For more than two centuries, Antonio Stradivari remains the greatest violin maker of all time. Many Stradivarius violins sell for millions of dollars these days. By combining excellent materials and superb craft, the luthier’s violin design produced stringed instruments that have never been surpassed aesthetically and tonally. Stradivari is thought to have made 1,116 instruments, of which 960 were violins of which approximately 450-512 violins survive.
In a career that spanned over seven decades, Stradivari, with the help of his two sons, Omobono and Franchesco, produced almost a thousand instruments, most of which still survive today. He identified a decent vocation at an early age, pursued it through with an all-absorbing commitment for decades, and was genuinely contented about it. His craftmanship alluded to a man who was undeniably happy with what he did. His whole existence was bound up with the musical instrument, and Stradivari will be revered as long as classical music lasts.
Antonio Stradivari’s early life is little known, including the exact city of birth and birthdate. However, it is deduced that he was born in Cremona, Italy, in 1644, to Alessandro Stradivari. Cremona was renowned for its leading violin makers for over a century (The Rise and Fall, 2009), possibly because of the nearby Paneveggio forest which produces excellent spruce wood for making violins. It is recognized that Stradivari was an apprentice of Nicolo Amati, Cremona’s master luthier and the third generation of makers in his family. In the 1680s, after three decades of apprenticeship under Amati, Stradivari started to develop his model and style for the stringed instruments.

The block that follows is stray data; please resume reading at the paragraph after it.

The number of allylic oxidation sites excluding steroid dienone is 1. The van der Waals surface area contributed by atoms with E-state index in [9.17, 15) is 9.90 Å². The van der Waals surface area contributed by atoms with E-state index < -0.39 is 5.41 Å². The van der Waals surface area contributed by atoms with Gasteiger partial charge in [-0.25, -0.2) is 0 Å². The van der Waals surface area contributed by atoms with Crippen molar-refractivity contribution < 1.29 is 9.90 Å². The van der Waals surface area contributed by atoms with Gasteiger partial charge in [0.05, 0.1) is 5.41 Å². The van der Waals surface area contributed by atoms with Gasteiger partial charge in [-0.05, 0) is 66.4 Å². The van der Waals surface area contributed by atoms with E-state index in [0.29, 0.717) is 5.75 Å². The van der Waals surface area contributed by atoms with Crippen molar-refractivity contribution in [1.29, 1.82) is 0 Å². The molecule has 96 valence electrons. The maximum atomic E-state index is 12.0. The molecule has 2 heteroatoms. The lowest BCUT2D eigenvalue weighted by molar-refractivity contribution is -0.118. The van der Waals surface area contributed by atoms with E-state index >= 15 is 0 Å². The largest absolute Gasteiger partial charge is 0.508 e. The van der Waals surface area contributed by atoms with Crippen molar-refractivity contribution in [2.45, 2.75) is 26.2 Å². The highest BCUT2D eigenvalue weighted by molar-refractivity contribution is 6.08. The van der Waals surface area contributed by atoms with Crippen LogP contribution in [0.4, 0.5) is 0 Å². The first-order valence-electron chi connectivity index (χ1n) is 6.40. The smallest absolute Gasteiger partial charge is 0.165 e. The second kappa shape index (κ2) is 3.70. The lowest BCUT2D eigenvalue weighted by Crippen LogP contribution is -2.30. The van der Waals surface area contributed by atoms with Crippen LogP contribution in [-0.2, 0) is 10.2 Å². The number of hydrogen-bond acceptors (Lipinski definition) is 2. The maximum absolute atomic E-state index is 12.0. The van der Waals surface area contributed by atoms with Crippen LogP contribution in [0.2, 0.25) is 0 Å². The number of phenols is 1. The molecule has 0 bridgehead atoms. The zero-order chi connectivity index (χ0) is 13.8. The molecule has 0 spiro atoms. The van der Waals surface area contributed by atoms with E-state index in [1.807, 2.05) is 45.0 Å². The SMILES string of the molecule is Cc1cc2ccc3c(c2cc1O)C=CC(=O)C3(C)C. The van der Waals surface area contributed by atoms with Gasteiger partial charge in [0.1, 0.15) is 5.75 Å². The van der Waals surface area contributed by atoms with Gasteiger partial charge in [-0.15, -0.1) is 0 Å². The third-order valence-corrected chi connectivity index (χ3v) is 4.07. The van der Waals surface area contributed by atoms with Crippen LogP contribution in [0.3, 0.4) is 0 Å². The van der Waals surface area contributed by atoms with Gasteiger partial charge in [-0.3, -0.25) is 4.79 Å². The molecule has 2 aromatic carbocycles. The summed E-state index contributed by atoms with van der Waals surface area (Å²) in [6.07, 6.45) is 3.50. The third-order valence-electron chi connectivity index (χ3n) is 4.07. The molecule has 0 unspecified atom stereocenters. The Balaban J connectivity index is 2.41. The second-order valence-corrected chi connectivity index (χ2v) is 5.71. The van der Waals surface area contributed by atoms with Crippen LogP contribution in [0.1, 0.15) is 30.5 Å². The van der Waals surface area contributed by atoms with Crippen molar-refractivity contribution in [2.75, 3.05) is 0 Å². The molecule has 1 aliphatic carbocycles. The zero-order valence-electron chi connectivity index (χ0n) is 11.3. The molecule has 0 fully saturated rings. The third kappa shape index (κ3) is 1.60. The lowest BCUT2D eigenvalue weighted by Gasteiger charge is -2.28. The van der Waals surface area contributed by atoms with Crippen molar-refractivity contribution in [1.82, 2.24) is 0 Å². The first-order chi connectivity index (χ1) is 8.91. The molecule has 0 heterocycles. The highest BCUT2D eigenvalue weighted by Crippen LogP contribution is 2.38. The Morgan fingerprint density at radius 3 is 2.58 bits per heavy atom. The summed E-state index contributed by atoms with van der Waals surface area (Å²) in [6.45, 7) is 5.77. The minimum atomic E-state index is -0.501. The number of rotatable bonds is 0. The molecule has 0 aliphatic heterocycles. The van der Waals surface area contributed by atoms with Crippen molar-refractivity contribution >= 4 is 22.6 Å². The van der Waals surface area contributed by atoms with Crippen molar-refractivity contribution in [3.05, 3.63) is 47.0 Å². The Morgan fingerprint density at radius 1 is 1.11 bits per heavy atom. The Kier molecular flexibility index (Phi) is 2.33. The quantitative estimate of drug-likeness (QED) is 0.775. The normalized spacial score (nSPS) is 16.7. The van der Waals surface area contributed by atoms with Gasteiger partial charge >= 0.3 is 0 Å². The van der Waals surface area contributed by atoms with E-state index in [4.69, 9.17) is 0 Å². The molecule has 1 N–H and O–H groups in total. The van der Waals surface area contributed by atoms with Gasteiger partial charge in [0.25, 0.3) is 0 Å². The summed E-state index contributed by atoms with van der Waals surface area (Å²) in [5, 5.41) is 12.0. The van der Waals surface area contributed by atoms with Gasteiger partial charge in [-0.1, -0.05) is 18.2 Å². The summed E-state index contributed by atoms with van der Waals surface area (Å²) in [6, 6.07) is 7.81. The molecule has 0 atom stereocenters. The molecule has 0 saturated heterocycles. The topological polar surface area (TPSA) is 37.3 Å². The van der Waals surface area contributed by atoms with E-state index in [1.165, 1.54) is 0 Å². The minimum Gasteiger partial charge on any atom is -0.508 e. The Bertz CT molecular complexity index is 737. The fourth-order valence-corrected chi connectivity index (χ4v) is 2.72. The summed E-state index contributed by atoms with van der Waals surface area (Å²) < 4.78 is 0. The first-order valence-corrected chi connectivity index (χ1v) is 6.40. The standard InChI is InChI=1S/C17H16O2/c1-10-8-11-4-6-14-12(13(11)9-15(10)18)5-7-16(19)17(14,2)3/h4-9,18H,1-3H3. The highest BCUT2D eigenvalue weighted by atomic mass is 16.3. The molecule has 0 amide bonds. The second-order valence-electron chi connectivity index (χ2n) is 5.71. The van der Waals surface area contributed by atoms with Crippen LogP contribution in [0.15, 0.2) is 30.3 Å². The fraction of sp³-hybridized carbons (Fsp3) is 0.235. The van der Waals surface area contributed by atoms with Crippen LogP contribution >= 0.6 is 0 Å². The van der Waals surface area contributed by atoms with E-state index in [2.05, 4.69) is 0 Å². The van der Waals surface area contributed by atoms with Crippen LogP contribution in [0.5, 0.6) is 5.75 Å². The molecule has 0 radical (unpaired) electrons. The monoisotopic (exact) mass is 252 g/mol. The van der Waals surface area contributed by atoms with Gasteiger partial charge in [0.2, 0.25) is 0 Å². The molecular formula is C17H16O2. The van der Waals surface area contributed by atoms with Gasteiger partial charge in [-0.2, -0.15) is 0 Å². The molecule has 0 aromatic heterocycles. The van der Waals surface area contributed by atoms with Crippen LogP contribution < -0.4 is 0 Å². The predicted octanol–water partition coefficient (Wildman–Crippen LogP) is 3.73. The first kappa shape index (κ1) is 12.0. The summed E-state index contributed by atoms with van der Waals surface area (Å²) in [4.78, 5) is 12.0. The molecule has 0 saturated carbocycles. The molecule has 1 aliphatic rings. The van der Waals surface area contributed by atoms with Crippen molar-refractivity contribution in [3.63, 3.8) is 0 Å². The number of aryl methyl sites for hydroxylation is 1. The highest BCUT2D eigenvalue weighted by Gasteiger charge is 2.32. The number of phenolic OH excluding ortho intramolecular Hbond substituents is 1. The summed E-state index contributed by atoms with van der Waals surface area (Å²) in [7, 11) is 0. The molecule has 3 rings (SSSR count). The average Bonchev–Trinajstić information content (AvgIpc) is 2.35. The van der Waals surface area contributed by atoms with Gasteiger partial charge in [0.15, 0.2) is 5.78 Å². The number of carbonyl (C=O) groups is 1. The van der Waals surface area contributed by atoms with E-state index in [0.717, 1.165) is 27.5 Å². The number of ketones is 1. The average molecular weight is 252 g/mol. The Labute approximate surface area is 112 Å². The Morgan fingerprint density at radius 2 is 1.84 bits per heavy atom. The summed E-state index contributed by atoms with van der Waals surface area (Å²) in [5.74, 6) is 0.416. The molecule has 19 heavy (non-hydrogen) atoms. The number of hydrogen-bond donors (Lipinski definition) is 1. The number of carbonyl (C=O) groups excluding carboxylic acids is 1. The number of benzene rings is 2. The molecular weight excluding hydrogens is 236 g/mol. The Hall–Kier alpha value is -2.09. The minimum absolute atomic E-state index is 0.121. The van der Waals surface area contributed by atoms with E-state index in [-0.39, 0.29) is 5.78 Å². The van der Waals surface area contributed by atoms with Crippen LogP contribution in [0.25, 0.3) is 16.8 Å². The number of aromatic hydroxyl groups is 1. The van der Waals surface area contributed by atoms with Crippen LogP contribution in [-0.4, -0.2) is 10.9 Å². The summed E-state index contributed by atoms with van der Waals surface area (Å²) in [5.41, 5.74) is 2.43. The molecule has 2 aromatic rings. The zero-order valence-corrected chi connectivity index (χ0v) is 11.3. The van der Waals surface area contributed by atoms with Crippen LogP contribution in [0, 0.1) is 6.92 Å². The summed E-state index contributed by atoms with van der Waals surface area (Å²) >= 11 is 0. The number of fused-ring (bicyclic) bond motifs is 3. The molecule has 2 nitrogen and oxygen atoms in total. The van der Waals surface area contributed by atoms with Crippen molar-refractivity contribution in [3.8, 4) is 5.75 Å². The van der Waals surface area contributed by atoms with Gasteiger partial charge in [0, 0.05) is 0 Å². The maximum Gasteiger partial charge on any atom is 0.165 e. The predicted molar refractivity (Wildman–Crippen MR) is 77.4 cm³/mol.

During that period, he relocated to a new house, that is now known as No. 1 Piazza Roma, where he lived until his death. This house, located a few doors away from other famous violin-making families including the Amatis and Guarneris, was paid for entirely by 1684 and Stradivari probably worked from the attic and loft.
Stradivari slowly shifted from Amati’s influence, experimenting with the ‘Long Pattern’ and becoming more robust. It was indeed an attempt to match the tonal richness achieved by the sixteenth and seventeenth centuries’ makers of Brescia. In 1699, the craftsman finally discovered the ideal model he had been experimenting with, ‘Lady Tennant’ being the best case of the supposedly ‘Golden Period’ (The Rise and Fall, 2009).
During this period, Stradivari was at his peak, developing instruments that were easily identified. Stradivari instruments during this time featured an increased flatness of the arch and breadth of the model, merged with superbly flamed backs, and the magnificent, trademark varnish. The Rise and Fall (2009) indicates that he produced his greatest works between 1709 and 1717 at the pinnacle of his career, with the ‘Lady Blunt’ being the finest instrument to ever feature at an auction.